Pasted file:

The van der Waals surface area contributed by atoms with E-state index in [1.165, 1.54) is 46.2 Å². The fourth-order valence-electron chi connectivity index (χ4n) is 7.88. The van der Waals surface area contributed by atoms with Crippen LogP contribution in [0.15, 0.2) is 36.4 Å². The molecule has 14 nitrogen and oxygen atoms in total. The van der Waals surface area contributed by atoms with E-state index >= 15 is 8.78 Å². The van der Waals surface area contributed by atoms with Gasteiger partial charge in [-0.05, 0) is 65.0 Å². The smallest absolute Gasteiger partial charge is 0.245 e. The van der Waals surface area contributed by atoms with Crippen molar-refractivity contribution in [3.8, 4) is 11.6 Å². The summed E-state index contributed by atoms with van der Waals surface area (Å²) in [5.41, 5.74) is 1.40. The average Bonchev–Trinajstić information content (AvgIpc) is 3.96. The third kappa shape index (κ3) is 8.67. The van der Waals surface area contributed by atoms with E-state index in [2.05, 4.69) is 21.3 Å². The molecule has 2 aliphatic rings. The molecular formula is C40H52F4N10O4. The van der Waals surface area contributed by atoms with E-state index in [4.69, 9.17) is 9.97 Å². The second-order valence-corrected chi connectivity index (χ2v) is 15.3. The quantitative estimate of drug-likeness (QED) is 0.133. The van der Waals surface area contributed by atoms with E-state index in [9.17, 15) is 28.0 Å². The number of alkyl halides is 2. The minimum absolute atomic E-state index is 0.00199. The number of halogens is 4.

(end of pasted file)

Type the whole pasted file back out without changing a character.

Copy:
The van der Waals surface area contributed by atoms with E-state index in [1.165, 1.54) is 46.2 Å². The fourth-order valence-electron chi connectivity index (χ4n) is 7.88. The van der Waals surface area contributed by atoms with Crippen LogP contribution in [0.15, 0.2) is 36.4 Å². The molecule has 14 nitrogen and oxygen atoms in total. The van der Waals surface area contributed by atoms with E-state index >= 15 is 8.78 Å². The van der Waals surface area contributed by atoms with Gasteiger partial charge in [-0.05, 0) is 65.0 Å². The smallest absolute Gasteiger partial charge is 0.245 e. The van der Waals surface area contributed by atoms with Crippen molar-refractivity contribution in [3.8, 4) is 11.6 Å². The summed E-state index contributed by atoms with van der Waals surface area (Å²) in [5.41, 5.74) is 1.40. The average Bonchev–Trinajstić information content (AvgIpc) is 3.96. The third kappa shape index (κ3) is 8.67. The van der Waals surface area contributed by atoms with E-state index in [2.05, 4.69) is 21.3 Å². The molecule has 2 aliphatic rings. The molecular formula is C40H52F4N10O4. The van der Waals surface area contributed by atoms with E-state index in [4.69, 9.17) is 9.97 Å². The second-order valence-corrected chi connectivity index (χ2v) is 15.3. The quantitative estimate of drug-likeness (QED) is 0.133. The van der Waals surface area contributed by atoms with E-state index in [9.17, 15) is 28.0 Å². The number of alkyl halides is 2. The minimum absolute atomic E-state index is 0.00199. The number of halogens is 4.